Like most mammals, deer have extremely good noses and can smell everything humans can and much more. Deer must be on the lookout for predators at all times, and they also need to locate food and potential mates.

Observation of deer as they move about their environments reveals that they frequently test the air for information in the form of smells. The challenge for hunters is to avoid producing smells that will alarm the deer.

Odors Linger, but Not Forever

Experiments with hunting dogs indicate that scent left by humans wearing boots dissipates within hours. Hunters can use this knowledge to their advantage by getting into position well before they expect deer to appear.

Once in position in the blind or stand, movement, appearance, and sound become as important as scent. The hunter must think like deer, which depend upon the constant evaluation of the environment for survival.

Use the Wind to Advantage When Hunting

Wind direction is key to keeping that big buck or doe from smelling any disturbing scents that might emanate from a hunter. Although staying downwind of the game is an obvious technique, anticipating thermal shifts is a less-practiced but effective tactic.

During the warmth of the day, air rises out of low areas, carrying scents to deer bedded on ridges above.

Mark Hicks, in his article, “Hunt the Wind Lull” (Field & Stream, September 2009), advises hunters that a lull occurs when the air cools at sunsets, keeping thermals from moving uphill or down. This provides a window when hunters can move into position without spooking deer bedded on high ridges.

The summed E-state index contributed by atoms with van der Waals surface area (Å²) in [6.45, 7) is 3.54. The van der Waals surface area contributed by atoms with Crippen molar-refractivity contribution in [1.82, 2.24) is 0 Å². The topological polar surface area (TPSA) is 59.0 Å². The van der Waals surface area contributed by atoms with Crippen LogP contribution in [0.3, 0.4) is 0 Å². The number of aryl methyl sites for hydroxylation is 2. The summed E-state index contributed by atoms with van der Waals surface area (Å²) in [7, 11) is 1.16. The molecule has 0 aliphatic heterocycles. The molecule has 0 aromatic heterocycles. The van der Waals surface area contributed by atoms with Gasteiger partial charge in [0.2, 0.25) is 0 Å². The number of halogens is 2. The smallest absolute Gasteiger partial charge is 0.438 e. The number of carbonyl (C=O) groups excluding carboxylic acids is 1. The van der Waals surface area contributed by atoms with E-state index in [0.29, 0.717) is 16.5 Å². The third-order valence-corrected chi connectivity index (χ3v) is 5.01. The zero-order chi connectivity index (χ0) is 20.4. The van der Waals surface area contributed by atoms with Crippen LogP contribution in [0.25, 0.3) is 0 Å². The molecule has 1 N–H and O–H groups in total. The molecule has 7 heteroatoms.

Of course, keeping scents to a minimum is always a good idea when hunting. Perfumed shampoos, soaps, or cosmetics that humans find lightly scented reek to animals. Perspiration, urine, foods, and beverages all give off distinctive odors.

Insect repellant and lantern fuel produce a smell that even the least sensitive human nose can’t miss. However, experienced hunters find that they can hunt successfully despite odors from lantern fuel and insect repellant mats.

Although deer most certainly can detect these smells, they don’t automatically connect them with danger.

Newer developments in hunting clothing with scent blocks provide additional means of minimizing human odors, but hunters who can’t afford new hunting outfits need only remember that many a trophy buck was bagged in years past by people wearing plain old work clothes.

Use Doe Scent to Lure in Bucks

During the rut, when bucks are seeking out mates, doe urine is an effective attractant. Some hunters put the urine on rags and drag them along paths to lead bucks past the stand. Others scent the area around the stand.

The dragging technique can be counter-productive if the hunter makes enough of a ruckus to alert the deer that something isn’t right.

Even better than spreading doe scent is to hunt where real does are attracting the bucks. Months of scouting pay off when the hunter has already learned where and when he does feed.

The scent of does in estrus is discernible to humans who are particularly woods-savvy, and it is overwhelmingly attractive to bucks. Minimizing human odors and playing with the wind is important, but anticipating the locations and movements of the game provide the best hunting advantage.